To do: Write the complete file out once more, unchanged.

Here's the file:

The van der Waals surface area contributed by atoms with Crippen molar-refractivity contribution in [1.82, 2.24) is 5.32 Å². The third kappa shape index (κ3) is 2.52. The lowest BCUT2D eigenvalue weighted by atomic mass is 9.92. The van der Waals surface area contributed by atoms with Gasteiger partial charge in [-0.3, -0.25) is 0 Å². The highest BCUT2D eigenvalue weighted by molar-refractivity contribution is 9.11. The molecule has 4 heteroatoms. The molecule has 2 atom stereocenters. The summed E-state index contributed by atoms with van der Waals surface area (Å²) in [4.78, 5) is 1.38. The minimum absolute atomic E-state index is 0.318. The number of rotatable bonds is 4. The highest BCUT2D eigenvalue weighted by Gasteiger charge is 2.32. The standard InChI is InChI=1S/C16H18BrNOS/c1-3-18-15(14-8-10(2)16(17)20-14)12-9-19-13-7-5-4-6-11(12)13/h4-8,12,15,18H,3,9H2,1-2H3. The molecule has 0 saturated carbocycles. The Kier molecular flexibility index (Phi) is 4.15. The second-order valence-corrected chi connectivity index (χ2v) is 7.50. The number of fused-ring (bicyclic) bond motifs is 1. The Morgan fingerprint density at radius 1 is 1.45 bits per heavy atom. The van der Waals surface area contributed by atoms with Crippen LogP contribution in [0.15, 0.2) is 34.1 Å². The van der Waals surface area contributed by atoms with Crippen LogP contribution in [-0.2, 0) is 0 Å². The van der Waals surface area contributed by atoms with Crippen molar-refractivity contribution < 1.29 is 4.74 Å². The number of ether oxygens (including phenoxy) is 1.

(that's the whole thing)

The van der Waals surface area contributed by atoms with Crippen molar-refractivity contribution in [1.82, 2.24) is 5.32 Å². The third kappa shape index (κ3) is 2.52. The lowest BCUT2D eigenvalue weighted by atomic mass is 9.92. The van der Waals surface area contributed by atoms with Gasteiger partial charge in [-0.3, -0.25) is 0 Å². The highest BCUT2D eigenvalue weighted by molar-refractivity contribution is 9.11. The molecule has 4 heteroatoms. The molecule has 2 atom stereocenters. The summed E-state index contributed by atoms with van der Waals surface area (Å²) in [4.78, 5) is 1.38. The minimum absolute atomic E-state index is 0.318. The number of rotatable bonds is 4. The highest BCUT2D eigenvalue weighted by Gasteiger charge is 2.32. The standard InChI is InChI=1S/C16H18BrNOS/c1-3-18-15(14-8-10(2)16(17)20-14)12-9-19-13-7-5-4-6-11(12)13/h4-8,12,15,18H,3,9H2,1-2H3. The molecule has 0 saturated carbocycles. The Kier molecular flexibility index (Phi) is 4.15. The second-order valence-corrected chi connectivity index (χ2v) is 7.50. The number of fused-ring (bicyclic) bond motifs is 1. The Morgan fingerprint density at radius 1 is 1.45 bits per heavy atom. The van der Waals surface area contributed by atoms with Crippen LogP contribution in [0.15, 0.2) is 34.1 Å². The van der Waals surface area contributed by atoms with Crippen LogP contribution in [-0.2, 0) is 0 Å². The van der Waals surface area contributed by atoms with Crippen molar-refractivity contribution < 1.29 is 4.74 Å². The number of ether oxygens (including phenoxy) is 1.